This approach also allows for phased implementation, making it more affordable. An incremental shift toward electrification can help achieve climate goals, but it requires a deep understanding of a hybrid plant’s configuration and operation.

Envelope Upgrades Boost Savings

Adding envelope upgrades that reduce energy consumption alongside heat pump retrofits can further offset the initial capital impact of this strategy. For example, a current project that Stantec Consulting Services, Inc., is working on in New York includes augmenting a building’s existing single-pane glazing with a double-pane insulating glass unit, along with retrofitting the existing heating/cooling plant with geothermal heat pumps. The glazing upgrade significantly reduced the amount of heat lost through the windows, which led to a 25% reduction in the peak heating plant load.

Due to space limitations, geothermal will only replace half of the existing heating and cooling system. However, with the improved envelope performance, this new system should offset more than 85% of the heating operating hours, despite being sized at only 50% of previous peak load. Traditionally an expensive endeavor, the glazing upgrade and geothermal system will target up to a 40% federal investment tax credit under the Inflation Reduction Act of 2022, as well as additional incentives through a local utility. (See this related story.)

Do the Homework

While decarbonizing a site is critical to competing in a dynamic marketplace, it’s crucial to understand the costs, incentives and logistics before beginning. The goal is to displace fossil fuel heat while also avoiding the use of standard electric heat, which is far less efficient than heat pumps and will significantly increase operating costs compared to competing properties.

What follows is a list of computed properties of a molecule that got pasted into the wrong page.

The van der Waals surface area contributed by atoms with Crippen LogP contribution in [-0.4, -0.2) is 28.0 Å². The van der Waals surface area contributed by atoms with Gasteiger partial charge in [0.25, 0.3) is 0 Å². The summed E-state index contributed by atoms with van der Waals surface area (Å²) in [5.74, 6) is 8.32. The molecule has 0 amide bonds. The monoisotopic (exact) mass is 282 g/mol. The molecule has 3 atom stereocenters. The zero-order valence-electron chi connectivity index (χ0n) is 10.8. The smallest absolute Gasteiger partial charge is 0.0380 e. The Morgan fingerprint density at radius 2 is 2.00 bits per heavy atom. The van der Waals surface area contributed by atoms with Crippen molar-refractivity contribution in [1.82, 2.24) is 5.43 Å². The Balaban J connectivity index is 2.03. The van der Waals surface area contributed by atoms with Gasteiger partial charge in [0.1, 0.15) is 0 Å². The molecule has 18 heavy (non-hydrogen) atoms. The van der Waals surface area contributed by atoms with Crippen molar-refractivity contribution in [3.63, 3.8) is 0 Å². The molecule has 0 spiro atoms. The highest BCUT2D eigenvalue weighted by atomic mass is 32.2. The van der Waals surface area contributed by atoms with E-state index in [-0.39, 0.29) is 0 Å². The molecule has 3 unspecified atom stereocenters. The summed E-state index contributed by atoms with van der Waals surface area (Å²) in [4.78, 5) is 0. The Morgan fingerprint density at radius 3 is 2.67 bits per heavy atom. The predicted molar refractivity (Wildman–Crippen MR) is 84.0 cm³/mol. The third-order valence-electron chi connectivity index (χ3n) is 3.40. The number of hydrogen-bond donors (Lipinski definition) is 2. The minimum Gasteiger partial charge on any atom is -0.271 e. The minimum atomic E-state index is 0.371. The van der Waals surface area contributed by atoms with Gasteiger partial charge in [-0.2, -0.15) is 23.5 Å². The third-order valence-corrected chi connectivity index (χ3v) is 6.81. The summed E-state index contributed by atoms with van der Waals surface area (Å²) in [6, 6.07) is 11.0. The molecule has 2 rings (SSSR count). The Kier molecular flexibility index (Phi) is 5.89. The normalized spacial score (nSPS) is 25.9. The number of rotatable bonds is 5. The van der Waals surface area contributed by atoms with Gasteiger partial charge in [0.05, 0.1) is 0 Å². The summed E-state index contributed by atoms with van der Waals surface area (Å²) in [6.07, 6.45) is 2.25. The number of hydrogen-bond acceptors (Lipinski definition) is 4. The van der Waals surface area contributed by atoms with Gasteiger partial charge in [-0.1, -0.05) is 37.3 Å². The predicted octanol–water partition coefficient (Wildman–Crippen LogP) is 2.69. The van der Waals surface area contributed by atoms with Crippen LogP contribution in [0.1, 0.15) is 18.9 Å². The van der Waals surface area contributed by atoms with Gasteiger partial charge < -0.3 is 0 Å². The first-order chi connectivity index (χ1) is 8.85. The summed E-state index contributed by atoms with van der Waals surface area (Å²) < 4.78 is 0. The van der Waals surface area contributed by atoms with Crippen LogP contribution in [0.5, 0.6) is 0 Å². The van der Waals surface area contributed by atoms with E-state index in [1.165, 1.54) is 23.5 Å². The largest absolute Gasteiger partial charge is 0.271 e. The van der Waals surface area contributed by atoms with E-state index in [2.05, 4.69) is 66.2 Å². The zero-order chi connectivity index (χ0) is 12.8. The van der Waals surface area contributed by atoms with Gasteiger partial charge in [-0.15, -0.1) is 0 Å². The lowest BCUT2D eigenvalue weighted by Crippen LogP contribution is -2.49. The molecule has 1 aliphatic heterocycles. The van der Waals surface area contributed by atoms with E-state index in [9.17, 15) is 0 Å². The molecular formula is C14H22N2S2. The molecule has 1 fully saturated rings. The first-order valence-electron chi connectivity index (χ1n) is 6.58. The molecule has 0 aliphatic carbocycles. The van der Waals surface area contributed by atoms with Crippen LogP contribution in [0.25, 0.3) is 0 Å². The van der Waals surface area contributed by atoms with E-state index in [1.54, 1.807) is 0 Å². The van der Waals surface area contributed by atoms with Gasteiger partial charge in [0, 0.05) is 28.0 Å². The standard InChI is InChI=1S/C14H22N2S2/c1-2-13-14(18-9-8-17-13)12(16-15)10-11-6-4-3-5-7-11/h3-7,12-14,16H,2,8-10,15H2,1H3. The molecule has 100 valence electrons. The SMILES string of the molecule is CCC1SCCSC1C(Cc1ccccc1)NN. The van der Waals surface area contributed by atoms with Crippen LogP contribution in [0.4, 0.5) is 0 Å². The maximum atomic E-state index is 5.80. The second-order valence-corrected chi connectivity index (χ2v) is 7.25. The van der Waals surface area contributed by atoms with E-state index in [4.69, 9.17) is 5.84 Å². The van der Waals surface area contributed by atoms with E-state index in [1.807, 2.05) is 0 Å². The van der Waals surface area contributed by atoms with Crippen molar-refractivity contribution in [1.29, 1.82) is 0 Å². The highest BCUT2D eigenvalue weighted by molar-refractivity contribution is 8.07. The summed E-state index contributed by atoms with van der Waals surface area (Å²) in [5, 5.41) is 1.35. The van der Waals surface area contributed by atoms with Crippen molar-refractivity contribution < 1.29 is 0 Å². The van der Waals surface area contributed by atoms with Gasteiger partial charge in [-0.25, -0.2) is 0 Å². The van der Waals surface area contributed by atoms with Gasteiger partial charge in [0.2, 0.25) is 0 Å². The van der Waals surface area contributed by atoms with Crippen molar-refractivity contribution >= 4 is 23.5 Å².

Although 100% electrification should be the goal, it is not always feasible. In such cases, facility owners and operators should consider strategically deploying bridge solutions to prevent assets from becoming stranded while realizing significant operational carbon reductions, increasing value and marketability, and setting up these spaces for long-term viability.

Andrew Lehrer, PE, LEED AP, is practice leader for high-performance buildings at Stantec Consulting Services, Inc., a global engineering firm.

Proposed SEC Regulations

Proposed changes to Securities and Exchange Commission (SEC) climate-related reporting requirements for large publicly traded companies could become an important consideration. In April 2022, the SEC proposed rules to enhance and standardize climate-related disclosures for investors. These regulations would require public companies to disclose their climate-related risks and impacts, including their greenhouse gas emissions, adaptation to climate change, and transition to a low-carbon economy. The comment period for the proposed rules closed on June 17, 2022. Implementation is expected to begin in 2024.

The SEC’s proposed rules are intended to address the growing investor demand for information about climate-related risks. They would provide investors with a better understanding of the climate-related risks associated with the companies they invest in and ensure that markets are pricing these risks appropriately.